Intriguing answers started appearing in the early '90s, when researchers pinpointed receptors in the brain and the body that bind with cannabis. Receptors can be described as locks on the surface of a cell, and when the correct key binds with the correct lock, or receptor, it opens the door and delivers messages. Sometimes, the messages are urgent, for example, that the body is feeling pain, or that there's an invader and the immune system must attack.
Researchers believe cannabinoids can turn down those messages, helping to temper chronic pain and autoimmune disorders. These special receptors are extremely abundant in the brain, but they are also found all over the body and in the major organs, the heart, the liver, kidneys and pancreas.
After finding all these locks that accepted the cannabis key, researchers made the next big discovery: The human body makes its own cannabinoids.
DR. DONALD ABRAMS: We have these circulating chemicals that we produce ourselves that really are very, very similar to the chemicals in the marijuana plant.
DR. PRAKASH NAGARKATTI, University of South Carolina: The only difference is that the cannabinoids that we produce are in such small quantities, and they're also rapidly degraded, so that, therefore, we are not high all the time.
ANNA RAU: Dr. Prakash Nagarkatti is a professor of pathology and microbiology at the University of South Carolina. He's one of many scientists in a race to unlock the mysteries of the receptors by using newly created synthetic drugs, instead of tightly restricted whole cannabis.
These synthetics have made research much easier and potentially lucrative. The U.S. patent database shows numerous large pharmaceutical companies have filed recent patents, claiming their cannabinoid receptor drug has the potential to treat almost everything: multiple sclerosis, Alzheimer's, Parkinson's, rheumatoid arthritis, Tourette's, epilepsy, heart disease, obesity, various mental illnesses and the Holy Grail of medicine, a cancer cure.
Dr. Nagarkatti and his team of researchers were one of the first labs to prove a cannabinoid key can seek out a cancerous cell in the immune system, unlock the receptor, and direct the cancer cell to self-destruct.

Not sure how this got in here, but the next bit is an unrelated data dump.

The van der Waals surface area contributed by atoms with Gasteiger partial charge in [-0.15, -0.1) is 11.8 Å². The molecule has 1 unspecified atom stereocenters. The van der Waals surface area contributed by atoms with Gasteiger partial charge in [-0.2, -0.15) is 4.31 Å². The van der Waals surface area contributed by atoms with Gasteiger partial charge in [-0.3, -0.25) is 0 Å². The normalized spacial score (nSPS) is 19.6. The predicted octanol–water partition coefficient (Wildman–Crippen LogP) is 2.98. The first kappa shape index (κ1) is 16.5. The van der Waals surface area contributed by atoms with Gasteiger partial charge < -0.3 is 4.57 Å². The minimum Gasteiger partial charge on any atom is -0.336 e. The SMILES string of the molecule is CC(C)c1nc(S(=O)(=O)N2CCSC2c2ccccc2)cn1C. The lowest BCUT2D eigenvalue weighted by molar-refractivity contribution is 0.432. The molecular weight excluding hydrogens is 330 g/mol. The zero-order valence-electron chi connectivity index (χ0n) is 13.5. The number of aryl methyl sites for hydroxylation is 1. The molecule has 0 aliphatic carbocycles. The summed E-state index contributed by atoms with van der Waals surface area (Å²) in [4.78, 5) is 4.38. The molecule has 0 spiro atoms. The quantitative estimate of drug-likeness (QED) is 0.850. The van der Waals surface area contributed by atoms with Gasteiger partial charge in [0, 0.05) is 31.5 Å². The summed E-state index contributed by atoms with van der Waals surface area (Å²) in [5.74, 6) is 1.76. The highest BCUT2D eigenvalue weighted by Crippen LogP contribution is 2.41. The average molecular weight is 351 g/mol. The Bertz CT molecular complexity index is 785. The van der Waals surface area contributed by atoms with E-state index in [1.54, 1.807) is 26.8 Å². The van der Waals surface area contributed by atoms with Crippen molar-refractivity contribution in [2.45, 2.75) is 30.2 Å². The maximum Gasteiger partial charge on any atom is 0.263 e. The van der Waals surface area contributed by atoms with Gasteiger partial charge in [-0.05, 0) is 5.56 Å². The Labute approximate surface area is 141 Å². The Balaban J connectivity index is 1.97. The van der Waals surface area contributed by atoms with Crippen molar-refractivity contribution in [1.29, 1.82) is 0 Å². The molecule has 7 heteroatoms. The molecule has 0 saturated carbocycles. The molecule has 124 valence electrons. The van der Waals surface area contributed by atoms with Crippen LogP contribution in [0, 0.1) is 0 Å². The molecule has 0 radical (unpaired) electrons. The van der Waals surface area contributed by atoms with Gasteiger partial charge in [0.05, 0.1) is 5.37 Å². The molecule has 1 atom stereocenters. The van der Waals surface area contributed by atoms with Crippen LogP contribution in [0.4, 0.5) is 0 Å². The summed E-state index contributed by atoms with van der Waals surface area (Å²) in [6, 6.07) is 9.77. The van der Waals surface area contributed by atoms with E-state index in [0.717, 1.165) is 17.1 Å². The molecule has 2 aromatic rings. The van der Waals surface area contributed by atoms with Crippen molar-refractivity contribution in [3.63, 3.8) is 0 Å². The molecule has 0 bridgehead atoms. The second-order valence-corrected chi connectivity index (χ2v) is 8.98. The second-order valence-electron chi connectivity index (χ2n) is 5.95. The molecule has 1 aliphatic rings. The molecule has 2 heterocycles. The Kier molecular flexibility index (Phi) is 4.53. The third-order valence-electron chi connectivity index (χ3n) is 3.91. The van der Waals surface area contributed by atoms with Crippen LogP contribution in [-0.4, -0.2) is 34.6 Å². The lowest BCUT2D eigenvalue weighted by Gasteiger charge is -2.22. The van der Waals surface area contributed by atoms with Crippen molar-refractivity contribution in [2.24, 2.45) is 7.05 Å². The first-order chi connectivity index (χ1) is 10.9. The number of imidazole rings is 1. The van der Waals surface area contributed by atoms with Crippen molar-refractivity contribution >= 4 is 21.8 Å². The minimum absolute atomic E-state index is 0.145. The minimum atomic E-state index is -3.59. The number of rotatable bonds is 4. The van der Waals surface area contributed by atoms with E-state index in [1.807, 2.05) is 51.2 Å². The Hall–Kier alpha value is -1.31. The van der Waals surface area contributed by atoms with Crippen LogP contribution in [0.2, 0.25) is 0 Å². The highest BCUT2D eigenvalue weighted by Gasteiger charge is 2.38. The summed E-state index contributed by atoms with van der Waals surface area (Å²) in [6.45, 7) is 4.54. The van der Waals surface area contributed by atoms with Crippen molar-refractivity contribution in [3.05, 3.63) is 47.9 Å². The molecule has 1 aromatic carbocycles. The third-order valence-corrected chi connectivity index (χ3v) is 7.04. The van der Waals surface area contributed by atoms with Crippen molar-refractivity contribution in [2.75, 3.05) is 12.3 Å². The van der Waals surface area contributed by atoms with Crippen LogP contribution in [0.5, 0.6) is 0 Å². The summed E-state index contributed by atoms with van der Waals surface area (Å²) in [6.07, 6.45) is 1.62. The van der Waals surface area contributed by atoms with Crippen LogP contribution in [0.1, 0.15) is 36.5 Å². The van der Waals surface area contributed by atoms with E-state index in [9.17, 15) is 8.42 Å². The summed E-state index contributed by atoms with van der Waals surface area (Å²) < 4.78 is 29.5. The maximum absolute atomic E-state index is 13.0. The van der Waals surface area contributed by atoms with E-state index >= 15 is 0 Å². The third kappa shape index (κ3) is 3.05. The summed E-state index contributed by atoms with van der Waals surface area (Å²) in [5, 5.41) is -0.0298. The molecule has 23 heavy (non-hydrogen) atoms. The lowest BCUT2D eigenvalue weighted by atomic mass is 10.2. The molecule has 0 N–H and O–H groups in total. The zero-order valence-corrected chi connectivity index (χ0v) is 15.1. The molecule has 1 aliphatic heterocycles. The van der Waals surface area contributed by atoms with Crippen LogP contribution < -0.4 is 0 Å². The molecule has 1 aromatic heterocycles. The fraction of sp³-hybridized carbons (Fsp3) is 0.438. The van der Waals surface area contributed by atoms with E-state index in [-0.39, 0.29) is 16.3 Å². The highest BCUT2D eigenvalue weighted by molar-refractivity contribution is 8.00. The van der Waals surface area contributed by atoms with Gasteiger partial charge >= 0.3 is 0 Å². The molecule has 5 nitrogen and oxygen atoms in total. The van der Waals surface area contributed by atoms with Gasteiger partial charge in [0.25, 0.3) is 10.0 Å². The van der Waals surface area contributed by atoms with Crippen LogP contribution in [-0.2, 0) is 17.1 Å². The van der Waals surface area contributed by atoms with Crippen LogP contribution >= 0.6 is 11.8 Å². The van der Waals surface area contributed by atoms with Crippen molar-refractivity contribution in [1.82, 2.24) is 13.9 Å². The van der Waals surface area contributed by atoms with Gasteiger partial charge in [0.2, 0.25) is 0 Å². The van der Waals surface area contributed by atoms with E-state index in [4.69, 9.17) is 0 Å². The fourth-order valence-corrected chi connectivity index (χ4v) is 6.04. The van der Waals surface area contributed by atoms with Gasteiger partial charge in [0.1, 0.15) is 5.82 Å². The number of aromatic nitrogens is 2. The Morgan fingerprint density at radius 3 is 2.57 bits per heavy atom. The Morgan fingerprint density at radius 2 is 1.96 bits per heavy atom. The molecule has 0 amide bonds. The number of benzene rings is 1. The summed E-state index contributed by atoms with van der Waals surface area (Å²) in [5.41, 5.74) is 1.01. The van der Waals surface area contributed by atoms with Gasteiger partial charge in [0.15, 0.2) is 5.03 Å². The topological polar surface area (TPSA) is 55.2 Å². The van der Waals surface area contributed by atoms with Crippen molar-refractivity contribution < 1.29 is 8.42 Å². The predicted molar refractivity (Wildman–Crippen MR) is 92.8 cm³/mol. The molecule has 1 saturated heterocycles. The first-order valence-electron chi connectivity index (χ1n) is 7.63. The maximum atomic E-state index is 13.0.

DR. PRAKASH NAGARKATTI: So, basically, telling the cells basically to commit suicide.
ANNA RAU: Dr. Nagarkatti's experimental drug was able to eradicate almost 100 percent of the cancer in test tubes. And when they moved on to live mice:
DR. PRAKASH NAGARKATTI: To our surprise, we found that almost 25 to 30 percent of the mice completely rejected the tumor. They were completely cured.
ANNA RAU: Tumors in the rest of the mice shrank significantly. The results have been so promising that Dr. Nagarkatti is already beginning clinical trials with leukemia patients.
Dr. Voth believes researchers like Nagarkatti are headed in the right direction.
DR. ERIC VOTH: Let's keep it in the corridors of science. Let's keep it in the FDA. Let's deliver what's really medicine. That is the individual cannabinoids.
ANNA RAU: But this epilepsy sufferer says patients cannot afford to wait on science.
MEDICAL MARIJUANA USER: I don't know how long it's going to be before they really find out exactly what is working for me and for others.
ANNA RAU: Medical marijuana remains legal in Montana, for now. In April, lawmakers passed a full repeal of the law, but Gov. Brian Schweitzer vetoed it.
JEFFREY BROWN: Anna Rau's one-hour documentary, "Clearing the Smoke: The Science of Cannabis," is airing on many public television stations this summer.